> Location :
The Empire State Building located at Fifth Avenue at 34th Street in Manhattan. Taxi's and the subway are most likely the simplest methods of getting to the Empire State Building. Visitors can walk to the Empire State Building from either Grand Central Station or Pennsylvania subway stops. Courtesy by The Empire State Building

The Empire State Building Newyork at the time of Construction
The Empire State Building Newyork in the night
The Empire State Building Newyork Picture in the night

> Construction Information :

Architects: Shreve, Lamb & Harmon Associates.
Builders: Starrett Brothers & Eken, Inc.

Height: 1,472 feet (448 meters) to top of antennae. 1,250 feet (391 meters) to 102nd floor observatory. 1,050 feet (320 meters) to 86th floor observatory.
Volume: 37 million cubic feet.

Area of Site: 83,860 square feet.

Cost including land: $40,948,900.

Cost of building alone: $24,718,000 (expected cost of $50 million
did not materialize due to the Great Depression)

Construction schedule:
Excavation: Begun January 22, 1930, before demolition of old Waldorf-Astoria Hotel completed.
Construction: Begun March 17, 1930. Framework rose at the rate of 4.5 stories per week.
Cornerstone: Laid by Alfred E. Smith, former governor of New York, September 17, 1930.

Masonry completed: November 13, 1930.

Official opening: May 1, 1931, by President Herbert Hoover, who pressed a button in Washington, D.C. to turn on the building's lights.

Total time: 7 million man hours, 1 year and 45 days work, including Sundays and holidays.

Work Force: 3,400 during peak periods.

Building Materials:
Exterior: Indiana limestone and granite, trimmed with aluminum and chrome-nickel steel from the 6th floor to the top.
Interior lobby: Ceiling high marble, imported from France, Italy, Belgium and Germany.

The CN Tower in Toronto Night Pictures and Info

Posted: 21 Jan 2010 08:30 AM PST

The Seven Wonders of the Modern World : The CN Tower in Toronto Night Pictures and Information

It is fitting that television, the technological wonder that profoundly changed life in the 20th century, spurred the building of the era's tallest freestanding structure. In the late 1960's, Toronto's soaring skyline began to play havoc with signals from conventional transmission towers. Signals bouncing off the city's skyscrapers produced a number of problems, including the annoying phenomenon of "ghosting" on television sets. Weaker signals competed with stronger ones, giving viewers the effects of watching two programs at once. To improve the situation, Canadian National Railways, or CN, proposed building a transmission tower that would stand head and shoulders - and then some - above Toronto's tallest buildings.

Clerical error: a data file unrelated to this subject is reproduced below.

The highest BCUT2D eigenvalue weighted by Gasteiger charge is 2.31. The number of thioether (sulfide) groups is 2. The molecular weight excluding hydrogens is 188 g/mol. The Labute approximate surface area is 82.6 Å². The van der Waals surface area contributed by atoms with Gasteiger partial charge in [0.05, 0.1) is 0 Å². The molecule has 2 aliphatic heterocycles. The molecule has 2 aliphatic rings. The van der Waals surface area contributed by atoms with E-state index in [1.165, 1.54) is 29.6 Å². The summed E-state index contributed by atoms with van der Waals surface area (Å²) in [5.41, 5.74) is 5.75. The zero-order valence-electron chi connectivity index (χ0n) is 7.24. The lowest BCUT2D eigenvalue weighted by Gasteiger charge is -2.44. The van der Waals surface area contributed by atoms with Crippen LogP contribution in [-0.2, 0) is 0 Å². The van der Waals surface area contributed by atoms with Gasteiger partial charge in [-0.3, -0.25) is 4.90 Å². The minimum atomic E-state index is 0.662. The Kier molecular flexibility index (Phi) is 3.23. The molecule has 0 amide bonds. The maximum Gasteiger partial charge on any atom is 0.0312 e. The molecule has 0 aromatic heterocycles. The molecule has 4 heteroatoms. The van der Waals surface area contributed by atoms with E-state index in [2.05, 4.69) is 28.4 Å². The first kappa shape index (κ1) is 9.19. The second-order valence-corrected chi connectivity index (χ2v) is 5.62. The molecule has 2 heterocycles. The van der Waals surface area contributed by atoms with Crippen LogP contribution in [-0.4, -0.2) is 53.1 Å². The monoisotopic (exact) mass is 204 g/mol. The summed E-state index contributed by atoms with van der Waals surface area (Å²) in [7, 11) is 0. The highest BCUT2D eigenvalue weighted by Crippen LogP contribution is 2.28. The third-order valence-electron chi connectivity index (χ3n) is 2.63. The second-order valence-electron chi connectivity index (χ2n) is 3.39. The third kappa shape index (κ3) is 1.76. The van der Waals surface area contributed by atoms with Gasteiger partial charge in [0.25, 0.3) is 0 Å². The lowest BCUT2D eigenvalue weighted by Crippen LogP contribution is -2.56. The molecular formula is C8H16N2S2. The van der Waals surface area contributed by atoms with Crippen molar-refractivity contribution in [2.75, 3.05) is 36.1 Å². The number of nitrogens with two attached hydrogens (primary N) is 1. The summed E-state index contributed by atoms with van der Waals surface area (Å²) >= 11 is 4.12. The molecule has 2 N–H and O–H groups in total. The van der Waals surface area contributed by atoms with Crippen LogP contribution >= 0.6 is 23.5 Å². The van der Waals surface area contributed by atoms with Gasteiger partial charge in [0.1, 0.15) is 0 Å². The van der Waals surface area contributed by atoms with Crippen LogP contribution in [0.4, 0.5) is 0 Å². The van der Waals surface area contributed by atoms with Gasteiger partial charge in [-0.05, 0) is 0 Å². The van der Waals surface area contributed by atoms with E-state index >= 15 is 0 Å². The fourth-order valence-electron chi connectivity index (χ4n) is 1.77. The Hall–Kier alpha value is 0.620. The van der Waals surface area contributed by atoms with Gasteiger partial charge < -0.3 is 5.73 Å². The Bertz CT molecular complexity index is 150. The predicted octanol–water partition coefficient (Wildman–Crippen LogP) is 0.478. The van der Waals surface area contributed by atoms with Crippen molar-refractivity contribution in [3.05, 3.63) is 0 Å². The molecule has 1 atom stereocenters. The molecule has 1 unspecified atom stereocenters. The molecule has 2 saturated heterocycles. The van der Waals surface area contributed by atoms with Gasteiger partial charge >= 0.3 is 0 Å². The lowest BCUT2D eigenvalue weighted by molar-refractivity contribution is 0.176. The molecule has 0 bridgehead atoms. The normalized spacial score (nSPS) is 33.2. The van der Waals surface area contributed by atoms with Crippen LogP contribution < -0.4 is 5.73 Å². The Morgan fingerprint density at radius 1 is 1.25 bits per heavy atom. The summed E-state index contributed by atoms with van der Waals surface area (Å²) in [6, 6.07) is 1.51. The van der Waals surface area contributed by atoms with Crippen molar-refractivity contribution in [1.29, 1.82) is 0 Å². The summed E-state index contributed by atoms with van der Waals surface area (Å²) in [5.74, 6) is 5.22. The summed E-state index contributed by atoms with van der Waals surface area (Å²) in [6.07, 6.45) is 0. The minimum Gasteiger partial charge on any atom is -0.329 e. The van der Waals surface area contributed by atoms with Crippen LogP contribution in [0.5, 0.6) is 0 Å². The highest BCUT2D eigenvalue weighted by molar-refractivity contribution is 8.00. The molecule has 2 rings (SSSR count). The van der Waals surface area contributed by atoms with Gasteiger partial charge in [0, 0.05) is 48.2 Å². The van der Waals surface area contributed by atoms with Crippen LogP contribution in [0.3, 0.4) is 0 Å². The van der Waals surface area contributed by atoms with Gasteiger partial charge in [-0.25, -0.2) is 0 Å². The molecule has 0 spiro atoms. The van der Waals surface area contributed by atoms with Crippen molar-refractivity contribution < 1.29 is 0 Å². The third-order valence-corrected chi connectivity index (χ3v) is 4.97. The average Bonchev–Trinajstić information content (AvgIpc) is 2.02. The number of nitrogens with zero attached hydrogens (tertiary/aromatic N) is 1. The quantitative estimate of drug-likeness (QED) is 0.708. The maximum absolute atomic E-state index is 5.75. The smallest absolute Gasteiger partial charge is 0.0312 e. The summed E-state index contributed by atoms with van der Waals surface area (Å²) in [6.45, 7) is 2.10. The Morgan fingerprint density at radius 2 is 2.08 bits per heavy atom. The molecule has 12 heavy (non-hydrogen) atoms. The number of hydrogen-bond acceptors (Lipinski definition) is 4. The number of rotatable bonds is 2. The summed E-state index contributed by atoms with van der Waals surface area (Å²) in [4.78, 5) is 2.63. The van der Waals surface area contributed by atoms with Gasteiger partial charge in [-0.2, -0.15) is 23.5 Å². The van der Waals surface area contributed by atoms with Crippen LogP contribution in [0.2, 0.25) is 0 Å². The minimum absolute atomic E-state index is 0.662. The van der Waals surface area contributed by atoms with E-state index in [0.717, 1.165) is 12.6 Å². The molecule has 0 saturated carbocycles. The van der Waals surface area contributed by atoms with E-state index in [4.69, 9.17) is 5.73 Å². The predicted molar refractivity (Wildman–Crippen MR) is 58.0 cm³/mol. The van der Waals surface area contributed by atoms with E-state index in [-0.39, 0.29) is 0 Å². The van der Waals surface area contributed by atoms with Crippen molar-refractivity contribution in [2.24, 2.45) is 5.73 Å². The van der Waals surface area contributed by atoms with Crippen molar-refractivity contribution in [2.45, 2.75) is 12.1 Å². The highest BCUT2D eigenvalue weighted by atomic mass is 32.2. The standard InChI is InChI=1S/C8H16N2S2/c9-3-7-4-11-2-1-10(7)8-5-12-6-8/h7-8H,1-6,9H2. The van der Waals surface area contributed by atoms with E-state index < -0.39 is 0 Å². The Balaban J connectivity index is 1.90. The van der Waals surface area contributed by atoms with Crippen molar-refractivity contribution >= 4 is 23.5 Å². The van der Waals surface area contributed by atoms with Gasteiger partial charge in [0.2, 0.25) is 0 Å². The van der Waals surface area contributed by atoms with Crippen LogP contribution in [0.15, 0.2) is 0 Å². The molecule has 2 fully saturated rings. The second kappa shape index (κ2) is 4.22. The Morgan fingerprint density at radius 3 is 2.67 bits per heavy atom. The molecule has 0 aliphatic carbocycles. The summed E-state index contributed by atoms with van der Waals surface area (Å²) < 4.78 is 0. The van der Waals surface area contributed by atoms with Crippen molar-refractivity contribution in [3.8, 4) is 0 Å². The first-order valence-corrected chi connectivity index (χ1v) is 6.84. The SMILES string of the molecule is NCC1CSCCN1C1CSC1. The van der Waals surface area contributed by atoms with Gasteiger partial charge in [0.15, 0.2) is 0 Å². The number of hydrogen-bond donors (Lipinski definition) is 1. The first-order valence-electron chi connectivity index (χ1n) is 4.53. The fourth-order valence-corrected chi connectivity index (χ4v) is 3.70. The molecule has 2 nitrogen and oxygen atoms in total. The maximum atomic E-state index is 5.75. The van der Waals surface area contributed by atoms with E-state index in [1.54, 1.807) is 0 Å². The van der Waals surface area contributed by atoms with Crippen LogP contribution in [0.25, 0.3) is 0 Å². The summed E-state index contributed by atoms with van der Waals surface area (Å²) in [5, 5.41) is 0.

A Toronto firm prepared the initial design, enlisting the aid of engineering experts the world over. Their original plan showed three towers linked by structural bridges. Gradually the design evolved into a single 1,815.5-foot-tall tower comprised of three hollow "legs."

Foundation work began in 1973. Giant backhoes excavated more than 62,000 tons of earth and shale to a depth of 50 feet from a along the shore of Lake Ontario in Toronto harbour. Next, prestressed concrete and reinforced steel were arranged in a Y-shaped pattern 22 feet thick. Each hollow leg of the Y would carry its fair share of the tower's 130,000-ton burden.

The foundation took only four months to complete. The tower itself presented a challenge of height never before met by the technique of poured concrete. To meet that challenge, engineers designed a huge mold known as a slip form. Concrete was poured 24 hours a day, five days a week, and as it hardened, the mold moved upward by means of a ring of hydraulic jacks. The ascending slip form gradually decreased in girth to give the tower its tapering shape.

When the tower reached the 1,100-foot mark, the builders made preparations for the SkyPod, a seven-story structure housing two observation decks, a revolving restaurant, a nightclub, and broadcasting equipment. The SkyPod is anchored by 12 steel-and-wooden brackets that were slowly pushed up the tower by 45 hydraulic jacks. Concrete formed the SkyPod's "walls," and a doughnut-shaped ring, called a radome, was added to its base to protect the delicate microwave dishes receiving radio and television transmissions. The SkyPod is reached by four high-speed, glass-fronted elevators whose rapid rise simulates a jetliner's takeoff, unless weather conditions call for a much slower ascent.

The concrete tower continues above the SkyPod, ending at the Space Deck 1,465 feet up. The Space Deck receives support from cantilevers extending out of the concrete section beneath it. After a 58-second elevator ride from the SkyPod below, visitors can enjoy breathtaking vistas from a glass-enclosed balcony. On a clear day they might be able to glimpse sites 75 miles away.

For the last phase of construction, a Sikorsky Skycrane helicopter arrived to install the tower's 335-foot communications mast. One by one the helicopter lifted about 40 seven-ton sections of the mast to the top of the tower, where workers braved blustery March winds to receive them. When the sections were in place, they were secured by a total of 40,000 bolts. Afterward, the entire mast was covered by a fiberglass-reinforced sheathing to prevent icing.

Of interest to Torontonians since construction began, the CN tower gained additional fans with the arrival of the helicopter. Nicknamed Olga, its daily schedule was printed in newspapers, and changes were announced as breaking news on radio and television. With Olga, the mast assembly took a little longer than three weeks; without Olga, the job would have lasted six months.